Last November, The United Nations General Assembly proclaimed 2014 as the International Year of Family Farming. While many leaders and institutions strove for 12 months to put family farming at the forefront of agricultural policies and and to increase public awareness through events around the world, many environmental activists and international solidarity organizations are skeptical about the real added value of this temporary spotlight. So is it a gimmick or a precedent to change current production models? Here is a look at one of the key SOLIDARITÉ themes currently prey to many threats...
Family farming is not a new developmentalist trend or the whim of a few pre-modern nostalgics: it is an economic, social, and environmental necessity.
First of all, what is family farming?
As its name implies, family farming is based on the family being the holder of the land and the producer, in order to ensure food sovereignty and to supply the local market. Although the foundation is the same, its expression takes on very different realities, from the large farm of hundreds of acres as we know it in France, to small subsistence plots in Africa, through the peasants seeking land in India.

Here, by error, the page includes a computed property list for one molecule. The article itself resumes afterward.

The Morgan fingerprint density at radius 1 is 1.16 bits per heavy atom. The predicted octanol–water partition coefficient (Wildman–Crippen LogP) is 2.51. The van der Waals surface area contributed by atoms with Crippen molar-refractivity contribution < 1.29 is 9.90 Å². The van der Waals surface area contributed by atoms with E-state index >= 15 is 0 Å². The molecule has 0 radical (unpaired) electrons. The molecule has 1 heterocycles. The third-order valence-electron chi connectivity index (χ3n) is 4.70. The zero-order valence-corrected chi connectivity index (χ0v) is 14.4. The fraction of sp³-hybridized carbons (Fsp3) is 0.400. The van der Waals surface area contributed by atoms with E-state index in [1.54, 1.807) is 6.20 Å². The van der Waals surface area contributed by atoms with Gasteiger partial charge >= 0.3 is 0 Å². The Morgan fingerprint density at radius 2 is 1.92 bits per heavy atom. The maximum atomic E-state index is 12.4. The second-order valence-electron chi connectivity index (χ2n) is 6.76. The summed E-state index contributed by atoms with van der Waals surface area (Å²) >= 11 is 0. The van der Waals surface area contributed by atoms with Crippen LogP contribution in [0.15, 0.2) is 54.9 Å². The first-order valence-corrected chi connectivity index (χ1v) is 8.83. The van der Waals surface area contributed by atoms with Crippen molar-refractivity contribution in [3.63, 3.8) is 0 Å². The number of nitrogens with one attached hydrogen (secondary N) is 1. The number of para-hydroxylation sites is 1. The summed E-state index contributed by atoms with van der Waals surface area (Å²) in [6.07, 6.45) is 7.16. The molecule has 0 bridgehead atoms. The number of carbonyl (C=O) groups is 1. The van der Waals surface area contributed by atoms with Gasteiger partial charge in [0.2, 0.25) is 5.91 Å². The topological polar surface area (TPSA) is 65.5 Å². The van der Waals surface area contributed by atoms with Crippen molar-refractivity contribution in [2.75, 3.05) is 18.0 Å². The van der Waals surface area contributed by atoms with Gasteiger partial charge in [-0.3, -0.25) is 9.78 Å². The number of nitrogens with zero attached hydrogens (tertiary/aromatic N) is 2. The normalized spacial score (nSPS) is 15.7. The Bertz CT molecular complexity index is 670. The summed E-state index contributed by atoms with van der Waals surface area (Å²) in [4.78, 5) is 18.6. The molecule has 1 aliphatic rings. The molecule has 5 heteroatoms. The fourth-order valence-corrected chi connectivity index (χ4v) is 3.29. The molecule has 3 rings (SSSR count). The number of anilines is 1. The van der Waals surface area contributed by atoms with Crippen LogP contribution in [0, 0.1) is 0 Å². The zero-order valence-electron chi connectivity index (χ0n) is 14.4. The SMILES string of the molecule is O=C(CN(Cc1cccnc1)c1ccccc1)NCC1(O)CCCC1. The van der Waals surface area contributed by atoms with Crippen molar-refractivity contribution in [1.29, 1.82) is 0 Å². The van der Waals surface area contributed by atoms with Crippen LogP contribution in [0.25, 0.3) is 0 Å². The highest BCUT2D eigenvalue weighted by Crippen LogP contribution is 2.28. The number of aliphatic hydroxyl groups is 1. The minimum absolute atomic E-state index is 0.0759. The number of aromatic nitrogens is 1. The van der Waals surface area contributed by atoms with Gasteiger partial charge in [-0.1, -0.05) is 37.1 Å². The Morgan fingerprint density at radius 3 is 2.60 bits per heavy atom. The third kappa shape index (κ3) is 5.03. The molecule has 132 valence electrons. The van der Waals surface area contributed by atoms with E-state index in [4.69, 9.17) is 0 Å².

Today, family farming is suffering from a lack of legitimacy in the eyes of policymakers, and even the public, as it is considered outdated and of low economic efficiency. In fact, who has never heard that it is not with “small” under-mechanized and low productivity agriculture that we will feed the planet? Furthermore, public development aid has gradually been diverted from agriculture in the last decades: it now represents only 2% of funds allocated to countries of the South, as compared to 16% in 1980, and very few of the agricultural sector subsidies benefit family farming.